Interventional Procedures

Why Is Fetal Shunting Performed?

In cases of abnormal fluid accumulation in the fetal cavities (bladder and chest) due to various pathologies, a catheter/shunt is inserted into the fetus in the womb to drain the excess fluid into the amniotic cavity. For this purpose, there are 2 applications:

  • Vesicoamniotic shunt (between bladder and amniotic cavity):
    It is used for ureteral obstruction such as bladder outlet stenosis. In posterior urethral valve (PUV), there is a narrowing or obstruction in the fetal urethra (at the lower end of the urinary tract), and urine backs up into the bladder, reducing the amount of amniotic fluid (oligohydramnios) and damaging the kidneys from the resulting pressure. If not intervened, the kidneys can be damaged and lose their function completely. In later stages, there is decreased/stopped lung development (pulmonary hypoplasia) and malformations of the face and extremities due to decreased amniotic fluid and pressure (Potter sequence). The vesicoamniotic shunt bypasses the pathologic site to provide an alternative route and maintain fluid levels by allowing urine to flow into the amniotic cavity.

  • Thoracoamniotic shunt (between the thoracic cavity and the amniotic cavity): Pathologic/abnormal fluids in the fetal thoracic cavity can lead to fluid accumulation in the pleura. As a result, proper development of the lungs in the thoracic cavity is reduced/stopped (pulmonary hypoplasia) and the newborn develops serious respiratory problems at birth. Unilateral or bilateral shunt applications may be required to shift this accumulation of fluid in the lungs to the amniotic cavity.

How Is Fetal Shunting Performed?

Ideally, the procedure should be performed before the lungs and kidneys of the fetus develop. For example, a detailed ultrasound is performed before the vesicoamniotic shunt, and urine samples are collected from the fetal bladder at 2-3 day intervals when screening for chromosomal abnormalities; if fetal renal function is still partially preserved, the procedure is initiated.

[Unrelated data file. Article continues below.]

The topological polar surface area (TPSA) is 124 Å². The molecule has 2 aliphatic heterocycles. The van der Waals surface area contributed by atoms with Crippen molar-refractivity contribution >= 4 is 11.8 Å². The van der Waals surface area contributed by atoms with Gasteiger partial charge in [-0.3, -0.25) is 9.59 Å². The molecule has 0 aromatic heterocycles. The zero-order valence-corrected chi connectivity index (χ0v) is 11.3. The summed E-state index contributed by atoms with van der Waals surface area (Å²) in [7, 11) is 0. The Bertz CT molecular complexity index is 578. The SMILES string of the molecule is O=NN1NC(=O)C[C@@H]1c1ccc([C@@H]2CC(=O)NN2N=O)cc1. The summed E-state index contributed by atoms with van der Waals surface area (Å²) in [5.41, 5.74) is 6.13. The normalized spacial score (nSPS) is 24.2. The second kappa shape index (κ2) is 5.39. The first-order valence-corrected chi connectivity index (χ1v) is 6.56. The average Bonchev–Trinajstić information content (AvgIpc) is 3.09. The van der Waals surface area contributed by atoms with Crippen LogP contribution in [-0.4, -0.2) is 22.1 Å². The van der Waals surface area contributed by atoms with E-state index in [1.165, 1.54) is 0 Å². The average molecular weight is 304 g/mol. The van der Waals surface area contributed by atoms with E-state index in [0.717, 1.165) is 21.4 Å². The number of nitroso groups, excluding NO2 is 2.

After antibiotics and local anesthesia are administered to the pregnant woman, a 3 mm diameter trocar needle and a metal cannula (tube) are inserted into the uterus and then into the fetal bladder under ultrasound guidance. After the trocar is removed, a drainage catheter is inserted into the cannula with one end of the catheter in the fetal bladder and the other end in the amniotic cavity. The position and function of the drainage catheter is confirmed by ultrasound. This catheter should remain in place and maintain urine flow until delivery. This procedure may also require an amnio-infusion, which delivers fluid to the amniotic sac.

What Can Happen After Fetal Shunting?

This procedure carries different risks for the expectant mother and the fetus. The expectant mother may experience bleeding, infection (peritonitis, chorioamnionitis), hemorrhage, or premature birth.
The shunt may not be successfully inserted into the bladder of the fetus, or even if inserted, it may be displaced by the movements of the fetus, or the kidney damage that has already occurred may not recover. In addition, depending on the procedure or underlying pathology, the fetus may die in the womb, be born prematurely and with low weight, or have respiratory or renal problems after birth.
The success rate is 25%, which means that even if the procedure is successful, it is not a perfect method. In other words, even after a successful procedure, there is a possibility of kidney failure after the baby is born.
On the other hand, thoracoamniotic shunt procedures are performed with a higher success rate and are more promising.


Prof. Dr. Ali Gedikbaşı
Contact Information

+90 545 213 5140 - Appointment

Fulya Terrace Center 1
Kat 8 Daire 31,
Hakkı Yeten Caddesi No 11,
Fulya-Şişli, İstanbul

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